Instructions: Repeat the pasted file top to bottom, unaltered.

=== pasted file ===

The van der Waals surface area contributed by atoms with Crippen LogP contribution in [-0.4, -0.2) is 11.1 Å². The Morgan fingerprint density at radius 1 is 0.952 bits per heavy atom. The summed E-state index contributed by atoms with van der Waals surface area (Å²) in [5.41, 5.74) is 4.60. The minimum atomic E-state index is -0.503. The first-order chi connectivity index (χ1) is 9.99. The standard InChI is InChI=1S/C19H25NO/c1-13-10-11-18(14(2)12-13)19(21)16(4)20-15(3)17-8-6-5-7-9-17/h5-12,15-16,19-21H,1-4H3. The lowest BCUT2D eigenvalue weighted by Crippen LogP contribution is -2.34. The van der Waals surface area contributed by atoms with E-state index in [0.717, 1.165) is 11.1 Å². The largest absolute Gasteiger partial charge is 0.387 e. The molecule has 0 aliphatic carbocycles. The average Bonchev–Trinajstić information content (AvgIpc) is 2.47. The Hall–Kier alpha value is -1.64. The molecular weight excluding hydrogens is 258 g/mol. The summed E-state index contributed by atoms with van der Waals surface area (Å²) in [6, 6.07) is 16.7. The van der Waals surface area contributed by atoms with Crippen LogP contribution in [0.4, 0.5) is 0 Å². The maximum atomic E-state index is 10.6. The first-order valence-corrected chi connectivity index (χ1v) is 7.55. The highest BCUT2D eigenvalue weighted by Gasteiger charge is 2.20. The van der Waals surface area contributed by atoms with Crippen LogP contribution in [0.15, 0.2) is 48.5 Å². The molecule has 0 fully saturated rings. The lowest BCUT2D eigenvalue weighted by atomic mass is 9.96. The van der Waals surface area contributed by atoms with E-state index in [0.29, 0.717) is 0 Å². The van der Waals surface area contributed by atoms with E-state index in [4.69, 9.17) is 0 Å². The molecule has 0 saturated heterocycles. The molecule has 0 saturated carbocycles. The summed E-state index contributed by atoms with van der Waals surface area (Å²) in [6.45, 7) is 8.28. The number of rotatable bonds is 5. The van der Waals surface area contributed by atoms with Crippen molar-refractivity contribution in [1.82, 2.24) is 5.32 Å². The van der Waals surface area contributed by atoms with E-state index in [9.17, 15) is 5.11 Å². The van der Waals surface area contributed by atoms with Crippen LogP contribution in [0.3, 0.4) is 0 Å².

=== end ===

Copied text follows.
The van der Waals surface area contributed by atoms with Crippen LogP contribution in [-0.4, -0.2) is 11.1 Å². The Morgan fingerprint density at radius 1 is 0.952 bits per heavy atom. The summed E-state index contributed by atoms with van der Waals surface area (Å²) in [5.41, 5.74) is 4.60. The minimum atomic E-state index is -0.503. The first-order chi connectivity index (χ1) is 9.99. The standard InChI is InChI=1S/C19H25NO/c1-13-10-11-18(14(2)12-13)19(21)16(4)20-15(3)17-8-6-5-7-9-17/h5-12,15-16,19-21H,1-4H3. The lowest BCUT2D eigenvalue weighted by Crippen LogP contribution is -2.34. The van der Waals surface area contributed by atoms with E-state index in [0.717, 1.165) is 11.1 Å². The largest absolute Gasteiger partial charge is 0.387 e. The molecule has 0 aliphatic carbocycles. The average Bonchev–Trinajstić information content (AvgIpc) is 2.47. The Hall–Kier alpha value is -1.64. The molecular weight excluding hydrogens is 258 g/mol. The summed E-state index contributed by atoms with van der Waals surface area (Å²) in [6, 6.07) is 16.7. The van der Waals surface area contributed by atoms with Crippen LogP contribution in [0.4, 0.5) is 0 Å². The maximum atomic E-state index is 10.6. The first-order valence-corrected chi connectivity index (χ1v) is 7.55. The highest BCUT2D eigenvalue weighted by Gasteiger charge is 2.20. The van der Waals surface area contributed by atoms with Crippen LogP contribution in [0.15, 0.2) is 48.5 Å². The molecule has 0 fully saturated rings. The lowest BCUT2D eigenvalue weighted by atomic mass is 9.96. The van der Waals surface area contributed by atoms with E-state index in [0.29, 0.717) is 0 Å². The van der Waals surface area contributed by atoms with E-state index in [4.69, 9.17) is 0 Å². The molecule has 0 saturated heterocycles. The molecule has 0 saturated carbocycles. The summed E-state index contributed by atoms with van der Waals surface area (Å²) in [6.45, 7) is 8.28. The number of rotatable bonds is 5. The van der Waals surface area contributed by atoms with Crippen molar-refractivity contribution in [1.82, 2.24) is 5.32 Å². The van der Waals surface area contributed by atoms with E-state index in [9.17, 15) is 5.11 Å². The van der Waals surface area contributed by atoms with Crippen LogP contribution in [0.3, 0.4) is 0 Å².